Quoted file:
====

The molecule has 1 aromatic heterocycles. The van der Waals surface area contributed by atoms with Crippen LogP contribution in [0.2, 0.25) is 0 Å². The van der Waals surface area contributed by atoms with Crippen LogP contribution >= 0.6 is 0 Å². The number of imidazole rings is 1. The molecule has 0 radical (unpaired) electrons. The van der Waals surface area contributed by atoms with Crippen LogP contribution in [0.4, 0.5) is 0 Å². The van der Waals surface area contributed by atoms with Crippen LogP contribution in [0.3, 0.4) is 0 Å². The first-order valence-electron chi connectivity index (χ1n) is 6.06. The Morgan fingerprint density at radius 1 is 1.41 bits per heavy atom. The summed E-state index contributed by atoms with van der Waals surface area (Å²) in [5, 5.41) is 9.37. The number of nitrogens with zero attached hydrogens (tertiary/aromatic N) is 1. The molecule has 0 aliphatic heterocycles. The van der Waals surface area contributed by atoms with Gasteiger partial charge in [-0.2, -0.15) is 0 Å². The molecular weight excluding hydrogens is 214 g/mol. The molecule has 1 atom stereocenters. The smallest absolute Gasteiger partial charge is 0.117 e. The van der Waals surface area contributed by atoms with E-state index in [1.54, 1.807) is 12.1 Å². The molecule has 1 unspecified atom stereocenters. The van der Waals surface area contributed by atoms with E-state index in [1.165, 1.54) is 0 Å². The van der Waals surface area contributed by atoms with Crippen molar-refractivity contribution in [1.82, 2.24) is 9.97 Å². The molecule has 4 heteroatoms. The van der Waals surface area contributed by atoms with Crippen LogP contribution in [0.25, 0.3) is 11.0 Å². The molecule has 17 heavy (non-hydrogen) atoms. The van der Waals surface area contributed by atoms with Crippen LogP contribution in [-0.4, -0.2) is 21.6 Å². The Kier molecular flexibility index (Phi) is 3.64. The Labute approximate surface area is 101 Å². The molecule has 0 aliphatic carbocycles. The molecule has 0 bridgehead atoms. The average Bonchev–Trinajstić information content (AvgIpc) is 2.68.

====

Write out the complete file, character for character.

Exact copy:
The molecule has 1 aromatic heterocycles. The van der Waals surface area contributed by atoms with Crippen LogP contribution in [0.2, 0.25) is 0 Å². The van der Waals surface area contributed by atoms with Crippen LogP contribution >= 0.6 is 0 Å². The number of imidazole rings is 1. The molecule has 0 radical (unpaired) electrons. The van der Waals surface area contributed by atoms with Crippen LogP contribution in [0.4, 0.5) is 0 Å². The van der Waals surface area contributed by atoms with Crippen LogP contribution in [0.3, 0.4) is 0 Å². The first-order valence-electron chi connectivity index (χ1n) is 6.06. The Morgan fingerprint density at radius 1 is 1.41 bits per heavy atom. The summed E-state index contributed by atoms with van der Waals surface area (Å²) in [5, 5.41) is 9.37. The number of nitrogens with zero attached hydrogens (tertiary/aromatic N) is 1. The molecule has 0 aliphatic heterocycles. The van der Waals surface area contributed by atoms with Gasteiger partial charge in [-0.2, -0.15) is 0 Å². The molecular weight excluding hydrogens is 214 g/mol. The molecule has 1 atom stereocenters. The smallest absolute Gasteiger partial charge is 0.117 e. The van der Waals surface area contributed by atoms with E-state index in [1.54, 1.807) is 12.1 Å². The molecule has 1 unspecified atom stereocenters. The van der Waals surface area contributed by atoms with E-state index in [1.165, 1.54) is 0 Å². The van der Waals surface area contributed by atoms with Crippen molar-refractivity contribution in [1.82, 2.24) is 9.97 Å². The molecule has 4 heteroatoms. The van der Waals surface area contributed by atoms with Crippen LogP contribution in [0.25, 0.3) is 11.0 Å². The molecule has 17 heavy (non-hydrogen) atoms. The van der Waals surface area contributed by atoms with Crippen LogP contribution in [-0.4, -0.2) is 21.6 Å². The Kier molecular flexibility index (Phi) is 3.64. The Labute approximate surface area is 101 Å². The molecule has 0 aliphatic carbocycles. The molecule has 0 bridgehead atoms. The average Bonchev–Trinajstić information content (AvgIpc) is 2.68.